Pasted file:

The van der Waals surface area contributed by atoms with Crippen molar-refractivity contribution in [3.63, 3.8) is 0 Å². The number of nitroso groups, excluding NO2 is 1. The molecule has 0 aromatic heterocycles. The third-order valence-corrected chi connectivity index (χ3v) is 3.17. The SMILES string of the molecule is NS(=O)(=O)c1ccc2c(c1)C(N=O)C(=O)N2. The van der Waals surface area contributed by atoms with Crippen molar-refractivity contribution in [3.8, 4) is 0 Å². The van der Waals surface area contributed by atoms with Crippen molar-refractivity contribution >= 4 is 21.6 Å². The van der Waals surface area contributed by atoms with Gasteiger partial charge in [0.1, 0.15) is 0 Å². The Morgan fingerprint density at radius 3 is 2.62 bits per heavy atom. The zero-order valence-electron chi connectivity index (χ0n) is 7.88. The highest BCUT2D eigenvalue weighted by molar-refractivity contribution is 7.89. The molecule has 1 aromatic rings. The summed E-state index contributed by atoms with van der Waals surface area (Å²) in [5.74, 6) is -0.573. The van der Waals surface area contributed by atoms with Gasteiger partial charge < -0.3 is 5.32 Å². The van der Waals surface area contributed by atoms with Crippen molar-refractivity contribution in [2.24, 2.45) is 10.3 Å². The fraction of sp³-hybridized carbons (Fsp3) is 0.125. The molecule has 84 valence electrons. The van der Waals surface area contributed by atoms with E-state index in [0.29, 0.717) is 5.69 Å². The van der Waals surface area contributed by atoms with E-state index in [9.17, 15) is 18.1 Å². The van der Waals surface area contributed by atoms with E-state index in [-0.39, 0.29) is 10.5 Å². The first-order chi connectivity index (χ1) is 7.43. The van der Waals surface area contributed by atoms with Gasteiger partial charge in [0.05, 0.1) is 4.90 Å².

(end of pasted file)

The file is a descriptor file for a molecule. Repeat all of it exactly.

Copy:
The van der Waals surface area contributed by atoms with Crippen molar-refractivity contribution in [3.63, 3.8) is 0 Å². The number of nitroso groups, excluding NO2 is 1. The molecule has 0 aromatic heterocycles. The third-order valence-corrected chi connectivity index (χ3v) is 3.17. The SMILES string of the molecule is NS(=O)(=O)c1ccc2c(c1)C(N=O)C(=O)N2. The van der Waals surface area contributed by atoms with Crippen molar-refractivity contribution in [3.8, 4) is 0 Å². The van der Waals surface area contributed by atoms with Crippen molar-refractivity contribution >= 4 is 21.6 Å². The van der Waals surface area contributed by atoms with Gasteiger partial charge in [0.1, 0.15) is 0 Å². The Morgan fingerprint density at radius 3 is 2.62 bits per heavy atom. The zero-order valence-electron chi connectivity index (χ0n) is 7.88. The highest BCUT2D eigenvalue weighted by molar-refractivity contribution is 7.89. The molecule has 1 aromatic rings. The summed E-state index contributed by atoms with van der Waals surface area (Å²) in [5.74, 6) is -0.573. The van der Waals surface area contributed by atoms with Gasteiger partial charge < -0.3 is 5.32 Å². The van der Waals surface area contributed by atoms with Crippen molar-refractivity contribution in [2.24, 2.45) is 10.3 Å². The fraction of sp³-hybridized carbons (Fsp3) is 0.125. The molecule has 84 valence electrons. The van der Waals surface area contributed by atoms with E-state index in [0.29, 0.717) is 5.69 Å². The van der Waals surface area contributed by atoms with E-state index in [9.17, 15) is 18.1 Å². The van der Waals surface area contributed by atoms with E-state index in [-0.39, 0.29) is 10.5 Å². The first-order chi connectivity index (χ1) is 7.43. The van der Waals surface area contributed by atoms with Gasteiger partial charge in [0.05, 0.1) is 4.90 Å².